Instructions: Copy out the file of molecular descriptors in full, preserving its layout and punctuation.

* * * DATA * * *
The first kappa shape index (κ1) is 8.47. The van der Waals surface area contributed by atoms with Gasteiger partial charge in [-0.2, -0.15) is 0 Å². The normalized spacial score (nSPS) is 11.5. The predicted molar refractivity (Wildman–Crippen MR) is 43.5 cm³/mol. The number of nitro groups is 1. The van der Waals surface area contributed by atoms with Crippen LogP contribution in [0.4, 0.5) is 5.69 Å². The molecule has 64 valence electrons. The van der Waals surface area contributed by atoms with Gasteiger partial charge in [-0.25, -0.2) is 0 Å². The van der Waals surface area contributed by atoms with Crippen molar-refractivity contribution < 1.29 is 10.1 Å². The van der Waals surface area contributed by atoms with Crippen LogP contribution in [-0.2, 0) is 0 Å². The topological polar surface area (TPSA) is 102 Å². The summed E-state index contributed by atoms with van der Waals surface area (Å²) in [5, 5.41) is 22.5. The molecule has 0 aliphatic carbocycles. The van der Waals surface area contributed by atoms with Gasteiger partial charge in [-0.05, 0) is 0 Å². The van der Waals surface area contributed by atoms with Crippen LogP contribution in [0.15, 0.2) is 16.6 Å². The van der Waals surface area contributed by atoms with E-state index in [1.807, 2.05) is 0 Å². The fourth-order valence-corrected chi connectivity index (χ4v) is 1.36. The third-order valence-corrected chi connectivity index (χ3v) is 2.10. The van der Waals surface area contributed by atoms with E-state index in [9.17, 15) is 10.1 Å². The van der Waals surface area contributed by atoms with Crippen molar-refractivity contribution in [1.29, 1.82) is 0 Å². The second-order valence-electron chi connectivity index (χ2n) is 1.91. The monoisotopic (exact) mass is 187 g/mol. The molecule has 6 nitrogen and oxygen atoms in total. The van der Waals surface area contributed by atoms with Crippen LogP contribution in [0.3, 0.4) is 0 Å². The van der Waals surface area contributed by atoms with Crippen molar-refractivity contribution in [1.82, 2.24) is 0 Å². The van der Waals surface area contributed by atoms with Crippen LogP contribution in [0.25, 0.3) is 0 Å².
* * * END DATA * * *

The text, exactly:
The first kappa shape index (κ1) is 8.47. The van der Waals surface area contributed by atoms with Gasteiger partial charge in [-0.2, -0.15) is 0 Å². The normalized spacial score (nSPS) is 11.5. The predicted molar refractivity (Wildman–Crippen MR) is 43.5 cm³/mol. The number of nitro groups is 1. The van der Waals surface area contributed by atoms with Crippen LogP contribution in [0.4, 0.5) is 5.69 Å². The molecule has 64 valence electrons. The van der Waals surface area contributed by atoms with Gasteiger partial charge in [-0.25, -0.2) is 0 Å². The van der Waals surface area contributed by atoms with Crippen molar-refractivity contribution < 1.29 is 10.1 Å². The van der Waals surface area contributed by atoms with Crippen LogP contribution in [-0.2, 0) is 0 Å². The topological polar surface area (TPSA) is 102 Å². The summed E-state index contributed by atoms with van der Waals surface area (Å²) in [5, 5.41) is 22.5. The molecule has 0 aliphatic carbocycles. The van der Waals surface area contributed by atoms with Gasteiger partial charge in [-0.05, 0) is 0 Å². The van der Waals surface area contributed by atoms with Crippen LogP contribution in [0.15, 0.2) is 16.6 Å². The van der Waals surface area contributed by atoms with E-state index in [1.807, 2.05) is 0 Å². The fourth-order valence-corrected chi connectivity index (χ4v) is 1.36. The third-order valence-corrected chi connectivity index (χ3v) is 2.10. The van der Waals surface area contributed by atoms with E-state index in [9.17, 15) is 10.1 Å². The van der Waals surface area contributed by atoms with Crippen molar-refractivity contribution in [1.29, 1.82) is 0 Å². The second-order valence-electron chi connectivity index (χ2n) is 1.91. The monoisotopic (exact) mass is 187 g/mol. The molecule has 6 nitrogen and oxygen atoms in total. The van der Waals surface area contributed by atoms with Crippen LogP contribution in [0.3, 0.4) is 0 Å². The van der Waals surface area contributed by atoms with Crippen molar-refractivity contribution in [1.82, 2.24) is 0 Å². The van der Waals surface area contributed by atoms with Crippen LogP contribution in [0.25, 0.3) is 0 Å².